In total, there were 6 cartilage defects in 3 of the 11 patients both before and after traction. These cartilage defects comprised two Grade 1 partial thickness defects at the ulnar trochlear notch, capitellum and trochlea on consensus. All cartilage defects seen after traction were also identified before traction. Visibility of all six partial thickness cartilage defects was improved after traction (Table 5). Interobserver and intraobserver correlations for the detection and visibility of cartilage defect was good to perfect (k: 0.6–1.0; p<0.05). Figures 4 and and55 illustrate an improvement in the visibility of a cartilage defect after traction.
Injury to the articular cartilage of the elbow is less common than in other joints such as the knee, hip, ankle and wrist.6 Nevertheless, articular cartilage injury can be a source of troublesome elbow pain and is the main indication for MRA of the elbow. For example, osteochondritis dissecans of the capitellum is one of the leading causes of long-term elbow disability in young athletes.36–38 Trochlear and trochlear notch chondromalacia occurs in throwing athletes with medial instability,39 while osteochondral injury of the capitellum is a feature of posterolateral rotatory instability.40 Capitellar cartilage injury also occurs in about 10% of patients with radial head fracture.41 The type, size and stability are the key elements of any focal cartilage injury that needs to be assessed when deciding on whether to pursue conservative or arthroscopic treatment. These features are generally assessed by MRI.37,38,42 Direct MRA of the elbow improves the diagnostic performance of conventional MRI in detecting and grading cartilage injuries.3,8 However, MRA of the elbow still needs to be improved, with regard to the assessment of articular cartilage.
This study is the first to investigate the effect of traction during elbow MRA. Applying traction significantly increased joint space at the radiocapitellar and ulnohumeral articulations. Radiocapitellar joint space width increased by at least 270%, while ulnohumeral joint space width increased by about 10%. This led to an appreciable increase in contrast material dispersion between opposing cartilage surfaces, which improved cartilage surface visibility, particularly at the radiocapitellar joint. The visibility of all cartilage defects was improved after traction. Although not tested in this study, traction may be particularly useful for CT arthrography of the elbow, where the delineation of chondral lesions is largely dependent on the contrast outlining the chondral surface.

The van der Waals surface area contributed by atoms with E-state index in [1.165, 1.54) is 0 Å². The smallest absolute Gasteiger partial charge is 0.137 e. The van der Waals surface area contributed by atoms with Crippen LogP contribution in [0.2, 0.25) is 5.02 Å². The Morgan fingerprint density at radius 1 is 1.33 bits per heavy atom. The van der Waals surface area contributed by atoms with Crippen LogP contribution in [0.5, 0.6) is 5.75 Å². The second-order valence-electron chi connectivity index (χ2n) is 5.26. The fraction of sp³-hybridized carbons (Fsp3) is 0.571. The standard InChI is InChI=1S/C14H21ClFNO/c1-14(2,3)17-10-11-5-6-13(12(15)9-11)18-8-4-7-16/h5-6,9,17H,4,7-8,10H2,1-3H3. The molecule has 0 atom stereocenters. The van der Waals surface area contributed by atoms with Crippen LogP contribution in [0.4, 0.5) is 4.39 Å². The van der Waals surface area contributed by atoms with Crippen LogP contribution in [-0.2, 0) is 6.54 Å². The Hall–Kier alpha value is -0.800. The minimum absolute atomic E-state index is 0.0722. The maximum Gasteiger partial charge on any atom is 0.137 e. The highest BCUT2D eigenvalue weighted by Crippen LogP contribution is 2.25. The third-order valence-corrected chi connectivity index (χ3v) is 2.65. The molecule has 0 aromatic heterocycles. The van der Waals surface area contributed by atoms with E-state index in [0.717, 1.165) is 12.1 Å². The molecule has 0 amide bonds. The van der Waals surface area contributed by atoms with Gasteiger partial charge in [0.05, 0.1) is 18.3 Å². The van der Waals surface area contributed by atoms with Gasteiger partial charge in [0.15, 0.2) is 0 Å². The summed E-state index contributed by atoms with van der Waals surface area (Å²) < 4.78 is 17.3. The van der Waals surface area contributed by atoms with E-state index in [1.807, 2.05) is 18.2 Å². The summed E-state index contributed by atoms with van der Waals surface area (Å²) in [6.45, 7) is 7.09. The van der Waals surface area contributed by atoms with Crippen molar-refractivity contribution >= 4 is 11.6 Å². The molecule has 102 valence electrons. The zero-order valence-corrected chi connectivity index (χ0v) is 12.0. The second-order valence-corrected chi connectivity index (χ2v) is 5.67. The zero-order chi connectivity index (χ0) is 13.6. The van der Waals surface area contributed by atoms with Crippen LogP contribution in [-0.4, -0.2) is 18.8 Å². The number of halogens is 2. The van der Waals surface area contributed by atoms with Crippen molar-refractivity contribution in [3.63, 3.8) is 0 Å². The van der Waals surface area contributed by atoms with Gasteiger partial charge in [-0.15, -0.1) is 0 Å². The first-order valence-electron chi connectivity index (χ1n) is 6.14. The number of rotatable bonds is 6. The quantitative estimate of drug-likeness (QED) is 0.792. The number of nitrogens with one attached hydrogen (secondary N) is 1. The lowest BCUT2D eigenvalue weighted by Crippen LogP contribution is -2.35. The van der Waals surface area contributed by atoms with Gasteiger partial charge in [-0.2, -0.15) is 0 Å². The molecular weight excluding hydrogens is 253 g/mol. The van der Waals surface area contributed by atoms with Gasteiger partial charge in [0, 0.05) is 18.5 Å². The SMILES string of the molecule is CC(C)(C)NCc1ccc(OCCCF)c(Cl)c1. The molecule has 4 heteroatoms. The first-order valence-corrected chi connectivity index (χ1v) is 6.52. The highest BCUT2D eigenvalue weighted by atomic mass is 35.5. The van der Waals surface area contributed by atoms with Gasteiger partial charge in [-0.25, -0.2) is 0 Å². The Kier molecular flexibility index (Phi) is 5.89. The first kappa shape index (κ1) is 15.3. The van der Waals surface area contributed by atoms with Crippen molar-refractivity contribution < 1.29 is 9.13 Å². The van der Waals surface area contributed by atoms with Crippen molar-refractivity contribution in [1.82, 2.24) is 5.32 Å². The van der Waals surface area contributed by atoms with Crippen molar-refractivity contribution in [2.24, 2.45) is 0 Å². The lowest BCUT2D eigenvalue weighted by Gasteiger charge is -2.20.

The use of finger traps for applying traction to the elbow will indiscriminately distract the small joints of the hand as well as the wrist, elbow and shoulder joints of the ipsilateral limb. The elbow traction system used was well tolerated by patients with no pain or other symptoms being reported. Our previous study, which used an identical traction system as the one in this study for the wrist, showed that this degree of upper limb traction is well tolerated by patients.23 We used these weights (5kg for females and 7kg for males) for elbow traction as no previous study has investigated elbow traction.
This study has some limitations. First, the number of patients and number of cartilage defects was small as relatively few patients are referred for investigation of chondral injury. Despite the small number of patients, significant differences were still seen for most features assessed, emphasizing the benefit of traction MRA of the elbow. Second, blinding the assessor as to whether the study being assessed was performed before or after traction was not possible, as the degree of joint space widening made it readily apparent whether or not traction had been applied. To minimize this bias, reviewers assessed the pre- and post-traction studies 1 week apart blinded to the initial assessment. Third, no arthroscopic correlation was available against which to confirm cartilage defects. Following MR examination, elbow arthroscopy was deemed to be not clinically indicated in any patient. As arthroscopy of the elbow is technically the most difficult of the larger joints to perform, being able to provide a clear evaluation of cartilage integrity and unambiguously demonstrate any cartilage injury is of particular clinical relevance in this joint.
In conclusion, elbow MRA with axial traction is feasible and safe. This technique widens the radiocapitellar and ulnohumeral joint spaces, allowing better coverage of the articular cartilage surface by contrast material and improved visibility of articular cartilage surfaces at the radiocapitellar joint space. The visibility of articular cartilage defects also improved following traction.